In 1918, the RAF inherited 22,000 aircraft. Has it been all downhill from there?

How many aircraft in today’s RAF?

Would their Airships be able to launch 100 frontline types today?

airsound 30th Apr 2018 22:16

Well, if we mil Brits want to be really depressed, a look at this piece should do the trick. It's by Ted R Bromund, in an American magazine, The Weekly Standard. It's called Damn, Busted.

Here are a few snippets:

For two decades, British governments have promised to square the funding circle by achieving greater efficiencies, a promise first heard in that 1998 review. For two decades, the efficiencies achieved have failed to keep the declines in defense spending from gnawing into the size and strength of Britainís forces.

Whatís even more disturbing are the lies the British tell themselves to make all this seem okay. There is the lie that todayís equipment is so much better than yesterdayís that it doesnít matter how little of it they have. Leaving aside the obvious fact that even the best plane canít be in two places at once, the problem with this lie is that buying one plane doesnít get you one plane on the front line: Given training and maintenance, it gets you about a third of a plane, which is much less useful.

Britainís can-do military culture and its political willingness to deploy mean that Britain is taking on far more risk than it realizes, and on margins that are almost comically slender.

In the end, Britainís problem isnít money. Itís the absence of leaders who are able to advance a vision for Britainís world role that would justify spending more money on it.
Anyone disagree?


hunterboy 30th Apr 2018 22:57

Nope, but then maybe it’s about time we wound our necks in and concentrated on looking after the indigenous population of the British Isles first.

sidevalve 1st May 2018 06:59

Much of this overstretch is down to that mindless phrase that gets wheeled out when required to justify budget cuts - namely, that the UK "punches above its weight"..:ugh:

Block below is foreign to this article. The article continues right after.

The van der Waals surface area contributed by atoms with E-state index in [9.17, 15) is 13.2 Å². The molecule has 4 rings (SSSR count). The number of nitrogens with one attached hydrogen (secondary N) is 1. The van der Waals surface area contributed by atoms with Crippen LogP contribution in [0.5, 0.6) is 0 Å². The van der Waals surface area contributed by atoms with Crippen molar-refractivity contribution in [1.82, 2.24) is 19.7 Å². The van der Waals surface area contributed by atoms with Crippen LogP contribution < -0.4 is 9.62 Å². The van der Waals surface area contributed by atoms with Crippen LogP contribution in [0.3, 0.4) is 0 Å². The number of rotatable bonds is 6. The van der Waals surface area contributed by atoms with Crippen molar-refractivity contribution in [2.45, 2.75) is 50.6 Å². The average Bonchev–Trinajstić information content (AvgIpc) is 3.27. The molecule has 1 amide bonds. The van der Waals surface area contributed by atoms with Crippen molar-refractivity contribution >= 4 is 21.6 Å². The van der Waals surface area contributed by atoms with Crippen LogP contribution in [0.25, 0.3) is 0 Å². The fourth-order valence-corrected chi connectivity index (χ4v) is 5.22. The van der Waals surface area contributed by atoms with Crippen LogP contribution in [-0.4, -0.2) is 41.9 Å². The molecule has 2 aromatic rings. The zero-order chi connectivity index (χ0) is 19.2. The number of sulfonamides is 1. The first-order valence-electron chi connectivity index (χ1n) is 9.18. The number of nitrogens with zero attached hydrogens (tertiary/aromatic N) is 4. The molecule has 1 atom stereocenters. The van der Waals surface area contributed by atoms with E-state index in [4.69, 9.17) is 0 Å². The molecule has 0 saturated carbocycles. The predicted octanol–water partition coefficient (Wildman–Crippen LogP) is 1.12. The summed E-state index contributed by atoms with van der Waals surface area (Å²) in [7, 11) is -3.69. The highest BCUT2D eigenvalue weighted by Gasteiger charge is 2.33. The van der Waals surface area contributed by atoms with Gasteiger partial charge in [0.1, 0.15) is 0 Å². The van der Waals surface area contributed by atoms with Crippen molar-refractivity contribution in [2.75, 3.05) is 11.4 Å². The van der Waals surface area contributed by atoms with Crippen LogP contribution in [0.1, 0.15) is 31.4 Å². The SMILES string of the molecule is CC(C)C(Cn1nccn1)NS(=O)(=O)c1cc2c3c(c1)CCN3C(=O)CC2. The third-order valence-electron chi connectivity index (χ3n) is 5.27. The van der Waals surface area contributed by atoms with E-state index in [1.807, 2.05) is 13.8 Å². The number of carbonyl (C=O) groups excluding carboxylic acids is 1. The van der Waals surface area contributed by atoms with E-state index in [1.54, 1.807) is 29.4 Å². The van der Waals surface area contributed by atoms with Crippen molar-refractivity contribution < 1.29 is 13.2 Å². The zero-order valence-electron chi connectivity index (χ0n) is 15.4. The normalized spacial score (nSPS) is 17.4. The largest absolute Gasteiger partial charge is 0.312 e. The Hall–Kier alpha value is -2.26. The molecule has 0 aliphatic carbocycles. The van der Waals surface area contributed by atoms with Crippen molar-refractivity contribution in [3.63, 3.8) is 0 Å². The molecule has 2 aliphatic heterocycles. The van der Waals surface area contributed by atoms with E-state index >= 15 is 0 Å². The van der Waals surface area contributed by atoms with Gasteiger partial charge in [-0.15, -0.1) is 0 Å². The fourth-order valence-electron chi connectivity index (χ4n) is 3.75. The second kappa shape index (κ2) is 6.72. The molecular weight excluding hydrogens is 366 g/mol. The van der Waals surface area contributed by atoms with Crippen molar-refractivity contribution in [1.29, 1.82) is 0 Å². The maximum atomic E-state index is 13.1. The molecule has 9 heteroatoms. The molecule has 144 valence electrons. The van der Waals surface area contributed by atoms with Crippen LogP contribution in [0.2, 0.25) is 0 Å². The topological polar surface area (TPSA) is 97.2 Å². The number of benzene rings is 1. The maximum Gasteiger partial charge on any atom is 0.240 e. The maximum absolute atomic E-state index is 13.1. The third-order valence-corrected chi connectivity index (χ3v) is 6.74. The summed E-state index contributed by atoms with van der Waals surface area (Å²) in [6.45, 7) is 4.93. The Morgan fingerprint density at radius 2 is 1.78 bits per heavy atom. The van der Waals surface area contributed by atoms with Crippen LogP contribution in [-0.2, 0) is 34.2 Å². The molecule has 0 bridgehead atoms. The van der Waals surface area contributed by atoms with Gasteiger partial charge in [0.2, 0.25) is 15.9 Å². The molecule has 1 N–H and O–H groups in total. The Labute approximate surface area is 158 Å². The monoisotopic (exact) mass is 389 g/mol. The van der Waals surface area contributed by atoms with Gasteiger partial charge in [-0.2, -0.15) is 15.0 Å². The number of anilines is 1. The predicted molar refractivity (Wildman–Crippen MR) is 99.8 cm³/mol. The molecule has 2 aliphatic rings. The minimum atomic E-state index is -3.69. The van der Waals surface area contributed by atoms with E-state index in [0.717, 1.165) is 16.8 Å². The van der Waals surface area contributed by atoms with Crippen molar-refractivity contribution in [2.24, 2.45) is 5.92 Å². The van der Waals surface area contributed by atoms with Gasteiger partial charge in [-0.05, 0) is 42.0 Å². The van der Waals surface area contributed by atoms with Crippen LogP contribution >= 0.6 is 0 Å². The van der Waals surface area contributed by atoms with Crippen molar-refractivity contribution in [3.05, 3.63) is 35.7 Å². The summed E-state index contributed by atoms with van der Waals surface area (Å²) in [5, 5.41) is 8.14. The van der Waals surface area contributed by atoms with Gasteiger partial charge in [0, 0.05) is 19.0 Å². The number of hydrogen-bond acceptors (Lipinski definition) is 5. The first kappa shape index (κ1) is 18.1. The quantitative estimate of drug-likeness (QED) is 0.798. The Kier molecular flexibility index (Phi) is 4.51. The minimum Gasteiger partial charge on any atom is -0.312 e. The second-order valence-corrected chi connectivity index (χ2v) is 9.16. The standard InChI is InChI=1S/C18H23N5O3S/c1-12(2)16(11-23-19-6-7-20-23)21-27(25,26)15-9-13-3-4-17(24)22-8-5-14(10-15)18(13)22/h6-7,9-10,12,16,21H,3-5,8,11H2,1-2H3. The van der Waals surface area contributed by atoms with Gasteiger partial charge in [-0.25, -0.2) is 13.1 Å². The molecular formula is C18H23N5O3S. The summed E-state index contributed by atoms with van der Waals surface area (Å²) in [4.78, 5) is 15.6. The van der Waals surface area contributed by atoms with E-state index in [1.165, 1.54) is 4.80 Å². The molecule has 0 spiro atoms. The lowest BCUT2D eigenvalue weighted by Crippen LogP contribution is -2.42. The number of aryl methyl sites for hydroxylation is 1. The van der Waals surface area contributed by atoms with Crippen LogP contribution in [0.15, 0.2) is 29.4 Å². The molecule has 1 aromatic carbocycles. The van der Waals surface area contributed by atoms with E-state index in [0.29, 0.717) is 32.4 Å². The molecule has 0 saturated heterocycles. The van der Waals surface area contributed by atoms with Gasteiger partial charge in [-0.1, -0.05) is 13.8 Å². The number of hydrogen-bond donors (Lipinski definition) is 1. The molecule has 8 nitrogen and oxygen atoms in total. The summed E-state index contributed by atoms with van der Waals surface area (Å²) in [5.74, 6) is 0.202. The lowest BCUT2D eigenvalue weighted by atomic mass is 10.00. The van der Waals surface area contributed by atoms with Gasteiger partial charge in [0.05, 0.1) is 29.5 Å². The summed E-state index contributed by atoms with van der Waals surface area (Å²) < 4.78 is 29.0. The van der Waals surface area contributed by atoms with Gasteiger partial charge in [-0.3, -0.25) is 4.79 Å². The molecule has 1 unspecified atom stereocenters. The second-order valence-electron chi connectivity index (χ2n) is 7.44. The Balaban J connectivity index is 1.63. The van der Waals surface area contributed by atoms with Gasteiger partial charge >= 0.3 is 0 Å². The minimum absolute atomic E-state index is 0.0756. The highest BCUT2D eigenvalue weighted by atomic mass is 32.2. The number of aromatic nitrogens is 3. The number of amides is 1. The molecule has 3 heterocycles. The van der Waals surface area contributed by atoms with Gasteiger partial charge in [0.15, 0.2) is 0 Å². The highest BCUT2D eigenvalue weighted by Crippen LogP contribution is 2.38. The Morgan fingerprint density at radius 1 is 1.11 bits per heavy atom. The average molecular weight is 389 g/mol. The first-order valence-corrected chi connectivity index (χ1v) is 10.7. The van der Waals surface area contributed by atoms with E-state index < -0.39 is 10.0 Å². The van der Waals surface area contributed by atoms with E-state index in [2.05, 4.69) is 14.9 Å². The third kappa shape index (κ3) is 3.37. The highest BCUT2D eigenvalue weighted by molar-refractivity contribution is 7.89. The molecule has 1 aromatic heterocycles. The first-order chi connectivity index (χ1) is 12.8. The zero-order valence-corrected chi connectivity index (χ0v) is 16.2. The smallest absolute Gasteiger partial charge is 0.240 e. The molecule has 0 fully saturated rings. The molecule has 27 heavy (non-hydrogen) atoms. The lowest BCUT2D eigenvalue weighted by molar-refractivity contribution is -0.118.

When the salami gets too thin to slice anymore, then capability holidays step forward. It's enough to make you weep.
Unfortunately, Ted Bromund's comments as quoted by Airsound are right on the money.

Bob Viking 1st May 2018 06:59

22000 aircraft?!
Letís get back to those numbers. Would you say, in order to ensure a decent force mix, we should have about 10000 Typhoons and 5000 F35s?

Lets pick some some semi random but plausible costs. Say £50M per Typhoon and £80M per F35. So, by my maths, we just need to find £900,000,000,000 (shall we just call it a nice round £Trillion?).

All we need to do now is work out the rotary, transport and UAV costs and add in the wages and pensions bill and we can present it to parliament for approval. Iím sure the electorate wonít mind the extra few percent on their income tax. Besides, itís only the squeezed middle thatíll actually pay and who cares about them anyway?

Do I need to add that Iím only kidding or does that go without saying?


Pontius Navigator 1st May 2018 07:16

The world stage is an expensive place but other countries seem to manage without dozens of fighters and bombers.

But we are a maritime power dependent on SLOC so we need a strong navy. So are many other countries dependent on SLOC but manage with littoral forces, perhaps even just CG cutters.

We need a nuclear deterrent to assure our place on the UNSC. Why? We do have a VETO but do we use it?

The argument should be Britain's world role, pay up or get out.

99 Change Hands 1st May 2018 08:08

How many GR1s lofting dumb 1000-pounders would have been needed to achieve the recent action in Syria?

Bob Viking 1st May 2018 09:13

99 C H
How dare you inject reason and logic into the debate?!

Thankfully someone with much better knowledge than yourself (along with some examples of how many Hunters we had in 1957) will be along shortly to silence your inane ramblings.


melmothtw 1st May 2018 09:19

Originally Posted by 99 Change Hands (Post 10134890)
How many GR1s lofting dumb 1000-pounders would have been needed to achieve the recent action in Syria?

Hard to say, as we don't yet know precisely what was achieved during the recent action in Syria.

NutLoose 1st May 2018 12:35

Hopefully we will have JayTeeto back inside soon to sort them out :)